Did you know that in the U.S. “malt” means “barley malt” in an ingredients list?
In honor of Celiac Disease Awareness Month 2018,
A series of bites, barks, tail wags, face licks, and pant tugs from Gluten Free Watchdog
May 9, 2018
Gluten Free Watchdog Pant Tug (consumers) and Bite (manufacturers), Post # 9
In the U.S., barley is not considered one of the top 8 allergens. Unlike wheat, if an ingredient is or contains barley protein the word barley does not need to be declared in the ingredients list or Contains statement. All that is required is the common or usual name of the ingredient.
Malt, malt extract, and malt syrup are all considered common or usual names. If you have celiac disease, it is important to know that under the FDA’s Code of Federal Regulations these common or usual ingredient names mean barley unless another source is explicitly named (e.g., corn malt):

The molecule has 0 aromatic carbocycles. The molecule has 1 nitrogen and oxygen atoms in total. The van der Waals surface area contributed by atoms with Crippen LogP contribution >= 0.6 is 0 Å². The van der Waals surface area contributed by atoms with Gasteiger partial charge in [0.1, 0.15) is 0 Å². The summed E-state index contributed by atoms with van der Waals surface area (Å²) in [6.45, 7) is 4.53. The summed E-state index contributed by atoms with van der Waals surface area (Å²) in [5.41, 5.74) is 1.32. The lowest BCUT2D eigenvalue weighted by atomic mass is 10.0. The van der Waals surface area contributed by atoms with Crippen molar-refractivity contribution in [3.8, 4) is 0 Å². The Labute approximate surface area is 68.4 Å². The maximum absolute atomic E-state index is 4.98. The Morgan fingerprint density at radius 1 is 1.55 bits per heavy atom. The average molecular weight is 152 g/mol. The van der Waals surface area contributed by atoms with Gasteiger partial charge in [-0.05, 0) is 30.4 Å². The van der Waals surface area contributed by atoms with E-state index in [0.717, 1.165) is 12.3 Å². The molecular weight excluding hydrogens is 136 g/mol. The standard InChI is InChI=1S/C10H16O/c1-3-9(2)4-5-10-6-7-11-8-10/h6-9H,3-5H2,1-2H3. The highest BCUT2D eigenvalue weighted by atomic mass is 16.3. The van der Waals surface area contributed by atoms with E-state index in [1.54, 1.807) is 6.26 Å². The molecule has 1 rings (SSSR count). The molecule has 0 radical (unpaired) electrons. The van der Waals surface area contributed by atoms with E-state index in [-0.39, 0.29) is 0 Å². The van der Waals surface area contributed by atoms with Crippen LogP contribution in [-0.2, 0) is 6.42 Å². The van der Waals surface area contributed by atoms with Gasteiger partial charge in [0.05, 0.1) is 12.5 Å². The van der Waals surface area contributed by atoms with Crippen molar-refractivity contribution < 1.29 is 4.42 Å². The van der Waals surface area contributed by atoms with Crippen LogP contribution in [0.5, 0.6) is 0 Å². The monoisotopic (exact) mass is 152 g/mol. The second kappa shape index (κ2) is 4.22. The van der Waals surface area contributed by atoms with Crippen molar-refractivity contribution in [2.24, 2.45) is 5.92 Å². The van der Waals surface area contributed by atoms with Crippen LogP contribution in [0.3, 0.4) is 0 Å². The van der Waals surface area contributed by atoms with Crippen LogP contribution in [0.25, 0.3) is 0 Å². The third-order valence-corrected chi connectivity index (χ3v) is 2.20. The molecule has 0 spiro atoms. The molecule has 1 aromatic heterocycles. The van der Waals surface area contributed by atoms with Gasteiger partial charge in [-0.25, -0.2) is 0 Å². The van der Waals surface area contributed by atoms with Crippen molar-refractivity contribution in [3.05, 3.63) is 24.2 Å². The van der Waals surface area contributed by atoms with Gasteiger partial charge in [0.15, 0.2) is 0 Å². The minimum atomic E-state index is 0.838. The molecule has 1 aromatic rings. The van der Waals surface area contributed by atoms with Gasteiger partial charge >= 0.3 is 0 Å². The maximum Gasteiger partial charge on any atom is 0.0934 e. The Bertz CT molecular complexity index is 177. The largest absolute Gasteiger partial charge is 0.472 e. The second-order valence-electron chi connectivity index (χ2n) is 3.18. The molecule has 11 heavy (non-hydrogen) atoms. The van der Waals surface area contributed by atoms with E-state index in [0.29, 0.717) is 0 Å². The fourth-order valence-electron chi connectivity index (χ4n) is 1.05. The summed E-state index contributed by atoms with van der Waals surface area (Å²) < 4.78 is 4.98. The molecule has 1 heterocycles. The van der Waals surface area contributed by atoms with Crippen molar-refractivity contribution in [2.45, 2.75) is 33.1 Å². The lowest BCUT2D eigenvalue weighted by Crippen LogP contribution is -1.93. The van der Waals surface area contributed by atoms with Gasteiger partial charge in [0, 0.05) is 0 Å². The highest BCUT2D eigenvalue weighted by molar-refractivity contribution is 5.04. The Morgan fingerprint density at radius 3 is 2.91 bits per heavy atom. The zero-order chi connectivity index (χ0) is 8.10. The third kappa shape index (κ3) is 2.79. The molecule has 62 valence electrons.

- “Malt” means “Barley Malt”
- “Malt Extract” means “Barley Malt Extract”
- “Malt Syrup” means “Barley Malt Syrup”
It also is important that manufacturers of gluten-free food understand that the barley ingredients malt, malt extract, and malt syrup are not allowed in foods labeled gluten-free in the U.S. The FDA has repeatedly confirmed this but regardless, manufacturers continue to use these barley-based ingredients in foods labeled gluten-free.
Manufacturers, it doesn’t matter if these ingredients are sometimes allowed in gluten-free foods in the UK and EU. They are not allowed in the U.S. It also doesn’t matter if you’ve tested your product for gluten and it tests below 20 ppm based on whatever assay you are using. From the FDA: “Malt extract and malt syrup are ingredients derived from gluten containing grains and containing gluten therefore we would consider them as ingredients not processed to remove gluten and they would not be permitted in foods bearing the claim gluten-free.”
So, you can either trust that we know what we are talking about at Gluten Free Watchdog or you can have your product reported to the FDA.